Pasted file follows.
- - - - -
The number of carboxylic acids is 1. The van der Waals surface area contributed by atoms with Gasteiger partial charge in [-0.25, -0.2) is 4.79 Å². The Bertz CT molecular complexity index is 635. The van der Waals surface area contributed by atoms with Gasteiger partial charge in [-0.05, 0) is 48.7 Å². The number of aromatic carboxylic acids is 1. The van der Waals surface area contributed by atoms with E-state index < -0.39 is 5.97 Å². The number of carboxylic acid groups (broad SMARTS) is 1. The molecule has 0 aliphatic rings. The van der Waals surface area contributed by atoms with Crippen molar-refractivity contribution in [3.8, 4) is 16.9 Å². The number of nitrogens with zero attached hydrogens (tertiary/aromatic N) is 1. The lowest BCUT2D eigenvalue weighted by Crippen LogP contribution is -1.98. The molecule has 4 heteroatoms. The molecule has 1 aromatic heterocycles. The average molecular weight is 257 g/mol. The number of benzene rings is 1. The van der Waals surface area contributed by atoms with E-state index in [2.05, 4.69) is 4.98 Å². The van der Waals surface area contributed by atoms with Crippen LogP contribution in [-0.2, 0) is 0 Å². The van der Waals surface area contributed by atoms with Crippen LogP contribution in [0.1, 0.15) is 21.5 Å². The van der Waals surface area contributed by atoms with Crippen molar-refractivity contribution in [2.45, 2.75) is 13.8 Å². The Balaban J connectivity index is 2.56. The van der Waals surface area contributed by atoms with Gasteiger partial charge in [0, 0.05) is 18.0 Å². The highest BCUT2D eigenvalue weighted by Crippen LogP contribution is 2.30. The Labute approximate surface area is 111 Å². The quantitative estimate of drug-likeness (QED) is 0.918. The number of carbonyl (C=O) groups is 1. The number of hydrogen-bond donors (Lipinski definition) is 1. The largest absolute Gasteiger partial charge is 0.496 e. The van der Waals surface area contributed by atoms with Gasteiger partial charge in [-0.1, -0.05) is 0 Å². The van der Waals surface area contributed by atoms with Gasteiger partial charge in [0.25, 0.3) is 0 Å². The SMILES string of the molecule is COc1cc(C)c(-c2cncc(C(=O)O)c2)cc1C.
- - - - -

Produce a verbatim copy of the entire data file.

The number of carboxylic acids is 1. The van der Waals surface area contributed by atoms with Gasteiger partial charge in [-0.25, -0.2) is 4.79 Å². The Bertz CT molecular complexity index is 635. The van der Waals surface area contributed by atoms with Gasteiger partial charge in [-0.05, 0) is 48.7 Å². The number of aromatic carboxylic acids is 1. The van der Waals surface area contributed by atoms with E-state index < -0.39 is 5.97 Å². The number of carboxylic acid groups (broad SMARTS) is 1. The molecule has 0 aliphatic rings. The van der Waals surface area contributed by atoms with Crippen molar-refractivity contribution in [3.8, 4) is 16.9 Å². The number of nitrogens with zero attached hydrogens (tertiary/aromatic N) is 1. The lowest BCUT2D eigenvalue weighted by Crippen LogP contribution is -1.98. The molecule has 4 heteroatoms. The molecule has 1 aromatic heterocycles. The average molecular weight is 257 g/mol. The number of benzene rings is 1. The van der Waals surface area contributed by atoms with E-state index in [2.05, 4.69) is 4.98 Å². The van der Waals surface area contributed by atoms with Crippen LogP contribution in [-0.2, 0) is 0 Å². The van der Waals surface area contributed by atoms with Crippen LogP contribution in [0.1, 0.15) is 21.5 Å². The van der Waals surface area contributed by atoms with Crippen molar-refractivity contribution in [2.45, 2.75) is 13.8 Å². The Balaban J connectivity index is 2.56. The van der Waals surface area contributed by atoms with Gasteiger partial charge in [0, 0.05) is 18.0 Å². The highest BCUT2D eigenvalue weighted by Crippen LogP contribution is 2.30. The Labute approximate surface area is 111 Å². The quantitative estimate of drug-likeness (QED) is 0.918. The number of carbonyl (C=O) groups is 1. The number of hydrogen-bond donors (Lipinski definition) is 1. The largest absolute Gasteiger partial charge is 0.496 e. The van der Waals surface area contributed by atoms with Gasteiger partial charge in [-0.1, -0.05) is 0 Å². The van der Waals surface area contributed by atoms with Gasteiger partial charge in [0.25, 0.3) is 0 Å². The SMILES string of the molecule is COc1cc(C)c(-c2cncc(C(=O)O)c2)cc1C.